While natural disasters can wreak havoc on our covered property, destroying them entirely, this isn't always the outcome. In many cases, you may need to account for reimbursements for repair and maintenance costs when the property is damaged but not destroyed.

If an asset only needs repairs to return it to its original condition, then these costs should be accounted for similarly to other maintenance costs. Just as if your building was destroyed, the repairs should be recorded both as a gain and a recovery. Costs of repair that are to be reimbursed from insurance are recognized as a gain when it is probable the insurer will payout for those costs. Any excess insurance recovery from the insurer is recognized when all contingencies are resolved, generally when the insurance payment is received.

As in the case of total destruction of the building, the timing of recognition of expense, the recovery of the costs incurred for repairs and any excess insurance recoveries may occur in different periods.

Accounting for Business Interruption Losses

An additional challenge CFOs may face is figuring out how to account for business interruption losses when a company is forced to temporarily close its doors due to damage from a natural disaster. Businesses continue to incur many expenses while operations are suspended after a natural disaster, including rent or lease payments, relocation costs, employee wages, taxes, and loan payments. Business interruption insurance helps businesses replace lost revenue or profits. This is often the largest component of insurance recovery and usually requires substantial negotiation and evaluation between the company and the insurance carrier.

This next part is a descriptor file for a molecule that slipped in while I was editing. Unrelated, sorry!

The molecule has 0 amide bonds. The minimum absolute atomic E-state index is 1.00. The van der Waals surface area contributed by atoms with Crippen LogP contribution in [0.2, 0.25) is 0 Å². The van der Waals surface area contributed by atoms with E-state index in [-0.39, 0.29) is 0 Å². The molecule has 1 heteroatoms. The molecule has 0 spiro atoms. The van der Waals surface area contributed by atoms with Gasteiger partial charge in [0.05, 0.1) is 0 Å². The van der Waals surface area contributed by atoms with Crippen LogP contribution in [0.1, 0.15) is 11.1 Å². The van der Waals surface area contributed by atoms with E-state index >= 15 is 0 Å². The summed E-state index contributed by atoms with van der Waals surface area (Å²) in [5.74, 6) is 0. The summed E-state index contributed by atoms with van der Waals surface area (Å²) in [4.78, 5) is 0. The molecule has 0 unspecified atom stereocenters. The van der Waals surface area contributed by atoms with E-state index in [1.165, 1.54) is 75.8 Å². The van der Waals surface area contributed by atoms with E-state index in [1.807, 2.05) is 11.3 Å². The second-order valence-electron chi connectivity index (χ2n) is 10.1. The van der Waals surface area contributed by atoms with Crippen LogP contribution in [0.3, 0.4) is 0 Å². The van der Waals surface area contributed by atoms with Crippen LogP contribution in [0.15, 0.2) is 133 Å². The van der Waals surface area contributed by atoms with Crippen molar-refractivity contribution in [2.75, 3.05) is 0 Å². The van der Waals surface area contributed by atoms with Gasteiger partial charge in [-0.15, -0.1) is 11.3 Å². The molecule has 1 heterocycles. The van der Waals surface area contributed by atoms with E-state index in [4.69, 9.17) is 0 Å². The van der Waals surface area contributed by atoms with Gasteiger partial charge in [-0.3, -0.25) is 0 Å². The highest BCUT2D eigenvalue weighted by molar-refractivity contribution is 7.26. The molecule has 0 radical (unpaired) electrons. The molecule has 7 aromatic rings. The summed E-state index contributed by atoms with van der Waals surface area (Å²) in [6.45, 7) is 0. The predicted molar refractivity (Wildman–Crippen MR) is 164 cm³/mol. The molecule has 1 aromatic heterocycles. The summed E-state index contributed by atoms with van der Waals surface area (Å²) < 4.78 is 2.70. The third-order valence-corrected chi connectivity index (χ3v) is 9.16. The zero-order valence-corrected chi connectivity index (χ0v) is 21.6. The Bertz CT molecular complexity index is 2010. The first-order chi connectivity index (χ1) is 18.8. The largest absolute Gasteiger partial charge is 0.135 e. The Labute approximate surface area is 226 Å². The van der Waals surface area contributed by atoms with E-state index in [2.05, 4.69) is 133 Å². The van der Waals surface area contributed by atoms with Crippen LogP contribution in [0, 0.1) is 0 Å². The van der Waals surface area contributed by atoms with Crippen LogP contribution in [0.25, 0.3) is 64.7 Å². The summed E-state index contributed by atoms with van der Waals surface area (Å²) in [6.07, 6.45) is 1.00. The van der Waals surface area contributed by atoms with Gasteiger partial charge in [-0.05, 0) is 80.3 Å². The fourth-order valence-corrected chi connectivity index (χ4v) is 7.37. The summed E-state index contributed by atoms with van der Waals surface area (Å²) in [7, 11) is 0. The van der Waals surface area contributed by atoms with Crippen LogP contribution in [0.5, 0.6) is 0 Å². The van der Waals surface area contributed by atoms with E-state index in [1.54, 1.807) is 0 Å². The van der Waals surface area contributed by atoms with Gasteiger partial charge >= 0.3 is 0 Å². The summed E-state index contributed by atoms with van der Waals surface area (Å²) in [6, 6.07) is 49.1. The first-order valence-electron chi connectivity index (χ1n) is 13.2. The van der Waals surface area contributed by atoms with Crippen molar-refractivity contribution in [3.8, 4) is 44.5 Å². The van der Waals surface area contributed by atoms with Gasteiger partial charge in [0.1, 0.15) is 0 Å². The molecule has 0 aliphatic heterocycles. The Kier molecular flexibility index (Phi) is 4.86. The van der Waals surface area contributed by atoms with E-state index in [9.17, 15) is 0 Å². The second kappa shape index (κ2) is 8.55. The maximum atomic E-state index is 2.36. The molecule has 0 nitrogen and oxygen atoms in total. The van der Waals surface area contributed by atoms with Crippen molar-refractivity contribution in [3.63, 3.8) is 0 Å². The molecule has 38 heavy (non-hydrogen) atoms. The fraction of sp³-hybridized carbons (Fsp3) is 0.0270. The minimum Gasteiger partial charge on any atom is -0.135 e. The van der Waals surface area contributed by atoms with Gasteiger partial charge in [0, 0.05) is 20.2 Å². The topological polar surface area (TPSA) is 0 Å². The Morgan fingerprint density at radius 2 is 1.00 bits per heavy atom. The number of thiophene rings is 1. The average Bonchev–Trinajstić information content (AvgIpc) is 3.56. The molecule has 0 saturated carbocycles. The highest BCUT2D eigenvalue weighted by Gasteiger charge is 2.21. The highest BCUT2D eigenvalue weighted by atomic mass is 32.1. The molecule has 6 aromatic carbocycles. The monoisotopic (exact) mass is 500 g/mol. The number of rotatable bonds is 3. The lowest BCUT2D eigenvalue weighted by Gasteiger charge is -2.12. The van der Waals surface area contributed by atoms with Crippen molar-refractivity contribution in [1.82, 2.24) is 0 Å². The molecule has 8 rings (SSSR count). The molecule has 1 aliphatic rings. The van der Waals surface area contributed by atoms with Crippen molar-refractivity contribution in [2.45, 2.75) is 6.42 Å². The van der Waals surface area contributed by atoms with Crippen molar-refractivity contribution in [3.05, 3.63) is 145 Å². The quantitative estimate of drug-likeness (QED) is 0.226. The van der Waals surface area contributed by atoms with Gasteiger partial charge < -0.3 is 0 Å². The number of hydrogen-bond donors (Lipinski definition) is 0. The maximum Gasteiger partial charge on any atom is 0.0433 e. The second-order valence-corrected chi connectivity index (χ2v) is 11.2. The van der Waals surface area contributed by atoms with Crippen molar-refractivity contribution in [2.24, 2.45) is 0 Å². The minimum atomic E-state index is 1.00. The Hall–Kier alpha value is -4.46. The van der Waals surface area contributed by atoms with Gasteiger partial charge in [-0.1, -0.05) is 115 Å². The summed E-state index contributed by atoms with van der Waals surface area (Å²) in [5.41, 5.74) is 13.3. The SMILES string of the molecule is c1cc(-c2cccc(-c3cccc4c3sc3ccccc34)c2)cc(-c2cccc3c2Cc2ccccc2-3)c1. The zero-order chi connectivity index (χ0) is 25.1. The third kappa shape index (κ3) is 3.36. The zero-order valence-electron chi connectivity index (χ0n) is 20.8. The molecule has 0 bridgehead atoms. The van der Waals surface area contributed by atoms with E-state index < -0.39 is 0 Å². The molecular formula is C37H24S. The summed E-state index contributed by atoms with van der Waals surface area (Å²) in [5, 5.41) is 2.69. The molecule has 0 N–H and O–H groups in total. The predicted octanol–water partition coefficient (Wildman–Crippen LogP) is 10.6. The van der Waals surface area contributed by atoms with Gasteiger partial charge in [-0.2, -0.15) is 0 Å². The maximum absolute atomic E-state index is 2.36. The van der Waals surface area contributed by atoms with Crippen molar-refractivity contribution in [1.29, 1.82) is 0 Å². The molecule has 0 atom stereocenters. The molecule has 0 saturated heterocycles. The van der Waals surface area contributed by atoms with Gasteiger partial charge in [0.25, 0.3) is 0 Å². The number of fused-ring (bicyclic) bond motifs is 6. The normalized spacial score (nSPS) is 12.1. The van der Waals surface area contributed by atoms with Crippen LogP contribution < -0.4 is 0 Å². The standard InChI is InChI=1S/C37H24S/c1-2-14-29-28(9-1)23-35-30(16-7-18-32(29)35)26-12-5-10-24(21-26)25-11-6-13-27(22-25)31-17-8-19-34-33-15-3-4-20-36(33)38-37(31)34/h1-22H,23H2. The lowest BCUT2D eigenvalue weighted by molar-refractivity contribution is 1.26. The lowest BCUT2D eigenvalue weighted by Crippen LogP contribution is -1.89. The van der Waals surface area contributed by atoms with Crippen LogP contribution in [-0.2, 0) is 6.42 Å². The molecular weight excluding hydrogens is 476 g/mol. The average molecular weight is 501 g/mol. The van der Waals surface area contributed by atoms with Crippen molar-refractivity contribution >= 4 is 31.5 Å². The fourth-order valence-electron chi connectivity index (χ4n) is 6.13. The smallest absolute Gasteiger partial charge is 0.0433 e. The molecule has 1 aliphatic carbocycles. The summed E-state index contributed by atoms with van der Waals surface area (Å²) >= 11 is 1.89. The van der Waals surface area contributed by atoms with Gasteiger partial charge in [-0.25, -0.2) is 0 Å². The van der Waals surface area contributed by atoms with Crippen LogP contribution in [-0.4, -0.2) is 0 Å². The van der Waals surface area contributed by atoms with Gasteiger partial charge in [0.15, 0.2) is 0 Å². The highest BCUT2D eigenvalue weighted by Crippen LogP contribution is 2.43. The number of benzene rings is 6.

Some business interruption policies may provide coverage for specific costs the company continues to incur while operations are suspended, such as salaries paid to idle workers and rents for property and equipment. When evaluating a potential insurance recovery receivable, these may be costs that have been recognized in the financial statements. Therefore, the insurance recovery may be recognized when it is probable they will be recovered, which may be before the final settlement is reached.

On the other hand, the absence of expected revenue or the loss of an opportunity for profit are not losses recognized in the financial statements. Under the gain contingency guidance, you cannot recognize anticipated reimbursements for these types of “costs” until all contingencies are resolved, which would be on settlement.

When faced with $70 billion of losses, insurance companies should be expected to have a long and careful diligence process prior to agreeing to any claims. You may need legal or other expert assistance to evaluate what is covered and ensure you’re adequately compensated according to the policy terms. We also recommend organizations affected by natural disasters consult with their accounting advisors to ensure accurate accounting and financial statement disclosures. If you need help getting started, connect with a member of our team.

Published on November 21, 2022